Asha dropped her weed and whirled around, startled. A small girl was standing behind her with her head tilted slightly to one side. Her large, deep brown eyes were filled with concern. 
    “Who are you?” Asha asked her quickly, wiping her eyes fiercely and glancing over the girl’s beautiful, expensive dress and silky black hair. In her dress, she stood out dramatically from the dirty and scruffy slaves with their worn-out clothes of rough brown material. 
    “I’m Caliana,” replied the girl. “But you haven’t answered my question. Why are you sad?”
    “Wait,” said Asha, her eyes widening. “Are you Princess Caliana of Cayretayn?”
    She sighed. “Yes, I am, unfortunately.”
    “Goodness! What are you doing here? This part of the garden isn’t finished yet. You should go around to the front of the palace if you want to see the best part of the garden.”
    “Oh, I don’t care about the gardens,” said Caliana breezily. “I came here to see people. I get so lonely in the gardens in front of the palace, and they’re too fancy and formal. It’s better here. But you still haven’t answered my question, you know. Why were you crying?”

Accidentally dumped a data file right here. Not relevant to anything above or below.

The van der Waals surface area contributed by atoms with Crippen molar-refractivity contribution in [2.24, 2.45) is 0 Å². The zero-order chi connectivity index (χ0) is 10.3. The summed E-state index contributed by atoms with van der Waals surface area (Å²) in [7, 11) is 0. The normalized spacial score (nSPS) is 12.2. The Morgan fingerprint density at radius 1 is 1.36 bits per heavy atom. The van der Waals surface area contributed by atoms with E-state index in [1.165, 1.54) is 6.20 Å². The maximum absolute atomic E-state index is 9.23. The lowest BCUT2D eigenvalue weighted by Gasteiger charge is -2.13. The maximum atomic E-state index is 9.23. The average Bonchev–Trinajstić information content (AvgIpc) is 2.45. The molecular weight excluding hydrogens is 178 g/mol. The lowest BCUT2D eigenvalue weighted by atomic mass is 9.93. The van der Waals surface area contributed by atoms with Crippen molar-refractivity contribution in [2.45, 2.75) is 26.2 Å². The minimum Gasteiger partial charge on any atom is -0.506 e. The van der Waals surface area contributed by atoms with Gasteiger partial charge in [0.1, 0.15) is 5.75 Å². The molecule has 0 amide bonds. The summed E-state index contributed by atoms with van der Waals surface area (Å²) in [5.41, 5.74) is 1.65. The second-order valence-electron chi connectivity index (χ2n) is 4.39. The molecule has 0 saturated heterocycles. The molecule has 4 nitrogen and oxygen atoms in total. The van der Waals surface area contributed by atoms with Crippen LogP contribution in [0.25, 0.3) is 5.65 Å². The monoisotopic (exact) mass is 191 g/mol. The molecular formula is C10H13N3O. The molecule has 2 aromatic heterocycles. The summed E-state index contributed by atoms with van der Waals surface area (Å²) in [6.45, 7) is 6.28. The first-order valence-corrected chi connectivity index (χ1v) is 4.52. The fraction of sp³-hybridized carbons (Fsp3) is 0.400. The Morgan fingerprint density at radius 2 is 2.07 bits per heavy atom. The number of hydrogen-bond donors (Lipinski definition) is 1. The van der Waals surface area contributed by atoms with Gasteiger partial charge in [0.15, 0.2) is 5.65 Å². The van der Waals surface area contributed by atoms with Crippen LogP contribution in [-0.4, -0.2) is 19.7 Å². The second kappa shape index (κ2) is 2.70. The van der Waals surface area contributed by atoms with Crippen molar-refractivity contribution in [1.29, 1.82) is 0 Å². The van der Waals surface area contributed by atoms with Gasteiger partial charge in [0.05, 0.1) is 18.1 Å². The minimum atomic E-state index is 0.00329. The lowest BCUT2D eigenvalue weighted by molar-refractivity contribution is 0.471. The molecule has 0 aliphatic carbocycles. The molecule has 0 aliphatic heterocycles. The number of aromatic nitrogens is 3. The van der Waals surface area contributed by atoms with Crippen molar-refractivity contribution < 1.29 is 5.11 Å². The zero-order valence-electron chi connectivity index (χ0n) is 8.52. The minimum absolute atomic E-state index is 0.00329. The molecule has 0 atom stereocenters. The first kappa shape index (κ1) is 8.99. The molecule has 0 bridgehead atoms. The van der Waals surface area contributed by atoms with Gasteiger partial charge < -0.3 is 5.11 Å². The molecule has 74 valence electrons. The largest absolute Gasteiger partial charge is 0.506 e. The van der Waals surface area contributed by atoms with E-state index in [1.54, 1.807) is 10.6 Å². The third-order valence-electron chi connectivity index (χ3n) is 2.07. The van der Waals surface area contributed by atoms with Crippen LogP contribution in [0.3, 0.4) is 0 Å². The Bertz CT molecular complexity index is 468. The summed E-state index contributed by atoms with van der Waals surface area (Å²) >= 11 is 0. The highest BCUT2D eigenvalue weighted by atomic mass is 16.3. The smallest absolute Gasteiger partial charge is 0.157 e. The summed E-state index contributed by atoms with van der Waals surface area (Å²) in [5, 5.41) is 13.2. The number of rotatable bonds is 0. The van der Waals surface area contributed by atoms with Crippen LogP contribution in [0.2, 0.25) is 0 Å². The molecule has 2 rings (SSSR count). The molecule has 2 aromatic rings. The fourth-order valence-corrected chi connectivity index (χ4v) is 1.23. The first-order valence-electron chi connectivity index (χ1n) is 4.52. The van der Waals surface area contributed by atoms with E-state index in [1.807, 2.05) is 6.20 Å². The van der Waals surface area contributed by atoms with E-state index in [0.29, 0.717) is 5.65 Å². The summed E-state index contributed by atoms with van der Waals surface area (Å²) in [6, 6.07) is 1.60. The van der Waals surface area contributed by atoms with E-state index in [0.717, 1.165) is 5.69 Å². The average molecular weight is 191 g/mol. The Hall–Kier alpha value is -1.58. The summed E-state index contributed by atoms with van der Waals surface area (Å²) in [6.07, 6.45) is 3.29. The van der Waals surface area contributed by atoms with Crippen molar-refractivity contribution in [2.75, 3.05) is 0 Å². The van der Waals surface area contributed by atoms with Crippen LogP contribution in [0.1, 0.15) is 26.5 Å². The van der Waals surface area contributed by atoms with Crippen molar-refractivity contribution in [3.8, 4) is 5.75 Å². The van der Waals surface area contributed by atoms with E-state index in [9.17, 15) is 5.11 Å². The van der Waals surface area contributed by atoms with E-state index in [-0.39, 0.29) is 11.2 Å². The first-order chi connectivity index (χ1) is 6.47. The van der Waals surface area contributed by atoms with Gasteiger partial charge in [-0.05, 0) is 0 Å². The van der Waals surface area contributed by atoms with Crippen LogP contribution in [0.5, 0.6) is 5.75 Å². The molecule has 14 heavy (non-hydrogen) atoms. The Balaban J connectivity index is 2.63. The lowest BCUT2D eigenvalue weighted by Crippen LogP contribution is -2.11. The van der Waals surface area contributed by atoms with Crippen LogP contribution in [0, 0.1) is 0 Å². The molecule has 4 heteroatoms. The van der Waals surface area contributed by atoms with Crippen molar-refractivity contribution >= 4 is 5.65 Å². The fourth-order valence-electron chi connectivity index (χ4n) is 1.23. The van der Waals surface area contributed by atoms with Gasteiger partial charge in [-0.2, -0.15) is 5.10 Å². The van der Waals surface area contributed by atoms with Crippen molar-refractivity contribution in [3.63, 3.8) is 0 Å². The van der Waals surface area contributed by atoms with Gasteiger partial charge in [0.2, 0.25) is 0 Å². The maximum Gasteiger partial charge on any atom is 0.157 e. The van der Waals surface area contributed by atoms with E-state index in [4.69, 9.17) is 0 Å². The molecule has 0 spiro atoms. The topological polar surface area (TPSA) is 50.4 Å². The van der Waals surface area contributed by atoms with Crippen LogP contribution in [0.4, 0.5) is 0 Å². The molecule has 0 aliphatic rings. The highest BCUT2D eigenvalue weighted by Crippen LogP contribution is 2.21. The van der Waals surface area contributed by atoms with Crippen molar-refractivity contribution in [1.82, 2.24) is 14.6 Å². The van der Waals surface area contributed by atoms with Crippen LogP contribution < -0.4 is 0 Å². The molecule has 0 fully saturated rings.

Asha sighed impatiently. “Look at me. I’m a slave. Would you be happy if you were a slave?”
    Caliana stepped back. “Well, no, I suppose not. I’m sorry.”
    “There’s another reason I was crying, though. I used to have a family who loved me and cared for me, but they’re gone now. I have no friends in the entire world, and I get a bit lonely sometimes.” Asha managed a twisted smile, then dropped her head quickly and wiped her eyes again. 
    Caliana knelt down in the soil beside her, forgetting about her elaborate dress. “I don’t have any friends, either.”
    “You don’t?”
    “No.”
    Asha took Caliana’s smooth hand in her blistered one and squeezed it. “I will be your friend,” she said softly.
    “And I will be yours,” said Caliana, smiling.